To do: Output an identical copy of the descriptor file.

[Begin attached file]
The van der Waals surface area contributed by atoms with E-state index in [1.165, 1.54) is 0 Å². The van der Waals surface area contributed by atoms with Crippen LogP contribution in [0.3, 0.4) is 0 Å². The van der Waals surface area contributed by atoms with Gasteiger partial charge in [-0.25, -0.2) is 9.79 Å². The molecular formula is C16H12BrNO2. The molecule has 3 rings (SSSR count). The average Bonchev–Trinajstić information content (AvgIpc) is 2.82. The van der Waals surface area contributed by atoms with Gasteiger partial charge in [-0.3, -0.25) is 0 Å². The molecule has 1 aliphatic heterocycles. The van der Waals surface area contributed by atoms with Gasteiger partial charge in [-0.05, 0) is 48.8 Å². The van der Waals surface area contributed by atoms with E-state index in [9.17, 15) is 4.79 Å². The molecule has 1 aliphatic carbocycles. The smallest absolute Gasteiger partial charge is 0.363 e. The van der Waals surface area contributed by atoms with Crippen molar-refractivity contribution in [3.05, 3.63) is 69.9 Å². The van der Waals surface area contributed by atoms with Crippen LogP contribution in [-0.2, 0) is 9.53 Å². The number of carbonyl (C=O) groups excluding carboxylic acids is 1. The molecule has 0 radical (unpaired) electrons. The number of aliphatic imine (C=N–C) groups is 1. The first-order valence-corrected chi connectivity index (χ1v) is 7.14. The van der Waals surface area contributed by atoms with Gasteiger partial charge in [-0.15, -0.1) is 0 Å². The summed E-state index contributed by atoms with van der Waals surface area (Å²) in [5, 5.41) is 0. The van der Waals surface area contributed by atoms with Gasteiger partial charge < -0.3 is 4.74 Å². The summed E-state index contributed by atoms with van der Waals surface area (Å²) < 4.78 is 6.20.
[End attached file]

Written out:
The van der Waals surface area contributed by atoms with E-state index in [1.165, 1.54) is 0 Å². The van der Waals surface area contributed by atoms with Crippen LogP contribution in [0.3, 0.4) is 0 Å². The van der Waals surface area contributed by atoms with Gasteiger partial charge in [-0.25, -0.2) is 9.79 Å². The molecular formula is C16H12BrNO2. The molecule has 3 rings (SSSR count). The average Bonchev–Trinajstić information content (AvgIpc) is 2.82. The van der Waals surface area contributed by atoms with Gasteiger partial charge in [-0.3, -0.25) is 0 Å². The molecule has 1 aliphatic heterocycles. The van der Waals surface area contributed by atoms with Gasteiger partial charge in [-0.05, 0) is 48.8 Å². The van der Waals surface area contributed by atoms with E-state index in [9.17, 15) is 4.79 Å². The molecule has 1 aliphatic carbocycles. The smallest absolute Gasteiger partial charge is 0.363 e. The van der Waals surface area contributed by atoms with Crippen molar-refractivity contribution in [3.05, 3.63) is 69.9 Å². The van der Waals surface area contributed by atoms with Crippen LogP contribution in [-0.2, 0) is 9.53 Å². The number of carbonyl (C=O) groups excluding carboxylic acids is 1. The molecule has 0 radical (unpaired) electrons. The number of aliphatic imine (C=N–C) groups is 1. The first-order valence-corrected chi connectivity index (χ1v) is 7.14. The van der Waals surface area contributed by atoms with Gasteiger partial charge in [-0.15, -0.1) is 0 Å². The summed E-state index contributed by atoms with van der Waals surface area (Å²) in [5, 5.41) is 0. The van der Waals surface area contributed by atoms with Gasteiger partial charge < -0.3 is 4.74 Å². The summed E-state index contributed by atoms with van der Waals surface area (Å²) < 4.78 is 6.20.